"It has become relatively accepted that the current system of subsidies aren't working and the 2004 WTO ruling against American cotton subsidies has provided an additional impetus for reform, but there's no easy way of fixing the system. Analysts say that simply eliminating agricultural subsidies all together would encourage further production and drive prices down even lower."
The United States Department of Agriculture has made recommendations for the 2007 Farm Bill (renewed every five years) and has commenced presenting recommendations to Congress. Providing over $4 billion over the next five years, the bulk of which is devoted to agricultural subsidies for producers of only a few major cash crops (90 percent goes toward corn, cotton, wheat, rice and soybean production), the subsidies have become, as Hoffman writes, "an incentive to overproduce the subsidized crops, thus raising supply and further driving down price, to the detriment of smaller farms that can't compete." Read more of her article, "Debating the Farm Bill".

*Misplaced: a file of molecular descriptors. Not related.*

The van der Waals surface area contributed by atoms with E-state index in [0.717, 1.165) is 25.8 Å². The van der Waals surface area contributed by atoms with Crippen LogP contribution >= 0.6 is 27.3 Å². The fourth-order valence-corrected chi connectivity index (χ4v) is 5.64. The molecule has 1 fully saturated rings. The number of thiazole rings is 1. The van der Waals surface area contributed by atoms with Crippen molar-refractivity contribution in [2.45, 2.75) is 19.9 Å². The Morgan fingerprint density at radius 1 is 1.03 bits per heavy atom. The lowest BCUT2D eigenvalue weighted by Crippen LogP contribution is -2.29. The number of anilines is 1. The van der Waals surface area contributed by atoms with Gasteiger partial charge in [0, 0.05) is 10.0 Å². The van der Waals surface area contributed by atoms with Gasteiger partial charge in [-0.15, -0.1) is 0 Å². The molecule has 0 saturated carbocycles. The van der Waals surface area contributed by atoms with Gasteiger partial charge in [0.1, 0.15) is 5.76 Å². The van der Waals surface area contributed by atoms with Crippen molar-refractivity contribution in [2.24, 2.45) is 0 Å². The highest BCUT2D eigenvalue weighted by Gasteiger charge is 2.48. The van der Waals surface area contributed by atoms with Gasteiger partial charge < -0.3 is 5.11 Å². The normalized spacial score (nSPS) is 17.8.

For a comparative look, take a look at what FarmSubsidy.org is doing to investigate where the European Union Common Agricultural Policy (CAP) farm subsidies are being spent. As in the United States, the budgets under CAP are huge (in 2005 farm subsidies comprised nearly half of the entire EU budget) but opaque, with little information publicly available. As FarmSubsidy.org co-founder Jack Thurston contends: "For too long people have been misled to believe that farm subsidies are about protecting small and family farms. This data shows conclusively that most of the money goes to large agribusiness and wealthy landowners."